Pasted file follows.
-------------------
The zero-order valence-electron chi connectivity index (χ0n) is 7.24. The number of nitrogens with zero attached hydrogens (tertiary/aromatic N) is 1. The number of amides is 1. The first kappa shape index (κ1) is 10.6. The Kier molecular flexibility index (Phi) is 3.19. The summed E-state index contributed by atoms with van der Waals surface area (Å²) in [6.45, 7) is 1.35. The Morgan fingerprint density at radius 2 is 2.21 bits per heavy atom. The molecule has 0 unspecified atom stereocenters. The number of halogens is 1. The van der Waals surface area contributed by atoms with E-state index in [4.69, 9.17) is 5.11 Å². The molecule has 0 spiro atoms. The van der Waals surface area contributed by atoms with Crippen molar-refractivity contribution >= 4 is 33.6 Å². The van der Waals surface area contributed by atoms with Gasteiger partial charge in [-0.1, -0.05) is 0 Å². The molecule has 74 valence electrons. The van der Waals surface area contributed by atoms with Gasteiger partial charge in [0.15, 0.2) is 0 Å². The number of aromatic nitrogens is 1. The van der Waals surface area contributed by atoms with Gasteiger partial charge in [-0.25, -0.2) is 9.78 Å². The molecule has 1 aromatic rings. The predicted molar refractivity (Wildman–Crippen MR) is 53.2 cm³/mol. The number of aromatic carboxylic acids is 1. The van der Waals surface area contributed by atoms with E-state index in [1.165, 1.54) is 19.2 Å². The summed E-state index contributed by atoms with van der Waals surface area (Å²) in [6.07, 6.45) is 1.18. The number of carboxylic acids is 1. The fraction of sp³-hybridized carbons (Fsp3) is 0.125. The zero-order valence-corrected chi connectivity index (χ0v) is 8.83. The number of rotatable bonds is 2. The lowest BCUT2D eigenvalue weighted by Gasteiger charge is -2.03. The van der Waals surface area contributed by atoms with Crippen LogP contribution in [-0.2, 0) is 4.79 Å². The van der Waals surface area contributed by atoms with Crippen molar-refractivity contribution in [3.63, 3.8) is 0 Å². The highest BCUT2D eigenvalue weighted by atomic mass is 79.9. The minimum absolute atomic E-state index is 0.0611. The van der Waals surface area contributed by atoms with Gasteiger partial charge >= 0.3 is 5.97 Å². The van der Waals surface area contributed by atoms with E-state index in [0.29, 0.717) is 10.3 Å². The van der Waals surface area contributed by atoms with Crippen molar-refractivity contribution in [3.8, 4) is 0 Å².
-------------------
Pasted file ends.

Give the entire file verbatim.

The zero-order valence-electron chi connectivity index (χ0n) is 7.24. The number of nitrogens with zero attached hydrogens (tertiary/aromatic N) is 1. The number of amides is 1. The first kappa shape index (κ1) is 10.6. The Kier molecular flexibility index (Phi) is 3.19. The summed E-state index contributed by atoms with van der Waals surface area (Å²) in [6.45, 7) is 1.35. The Morgan fingerprint density at radius 2 is 2.21 bits per heavy atom. The molecule has 0 unspecified atom stereocenters. The number of halogens is 1. The van der Waals surface area contributed by atoms with E-state index in [4.69, 9.17) is 5.11 Å². The molecule has 0 spiro atoms. The van der Waals surface area contributed by atoms with Crippen molar-refractivity contribution >= 4 is 33.6 Å². The van der Waals surface area contributed by atoms with Gasteiger partial charge in [-0.1, -0.05) is 0 Å². The molecule has 74 valence electrons. The van der Waals surface area contributed by atoms with Gasteiger partial charge in [0.15, 0.2) is 0 Å². The number of aromatic nitrogens is 1. The van der Waals surface area contributed by atoms with Gasteiger partial charge in [-0.25, -0.2) is 9.78 Å². The molecule has 1 aromatic rings. The predicted molar refractivity (Wildman–Crippen MR) is 53.2 cm³/mol. The number of aromatic carboxylic acids is 1. The van der Waals surface area contributed by atoms with E-state index in [1.165, 1.54) is 19.2 Å². The summed E-state index contributed by atoms with van der Waals surface area (Å²) in [6.07, 6.45) is 1.18. The number of carboxylic acids is 1. The fraction of sp³-hybridized carbons (Fsp3) is 0.125. The zero-order valence-corrected chi connectivity index (χ0v) is 8.83. The number of rotatable bonds is 2. The lowest BCUT2D eigenvalue weighted by Gasteiger charge is -2.03. The van der Waals surface area contributed by atoms with Crippen LogP contribution in [-0.2, 0) is 4.79 Å². The van der Waals surface area contributed by atoms with Crippen molar-refractivity contribution in [3.63, 3.8) is 0 Å². The highest BCUT2D eigenvalue weighted by atomic mass is 79.9. The minimum absolute atomic E-state index is 0.0611. The van der Waals surface area contributed by atoms with Gasteiger partial charge >= 0.3 is 5.97 Å². The van der Waals surface area contributed by atoms with E-state index in [0.29, 0.717) is 10.3 Å². The van der Waals surface area contributed by atoms with Crippen molar-refractivity contribution in [3.8, 4) is 0 Å².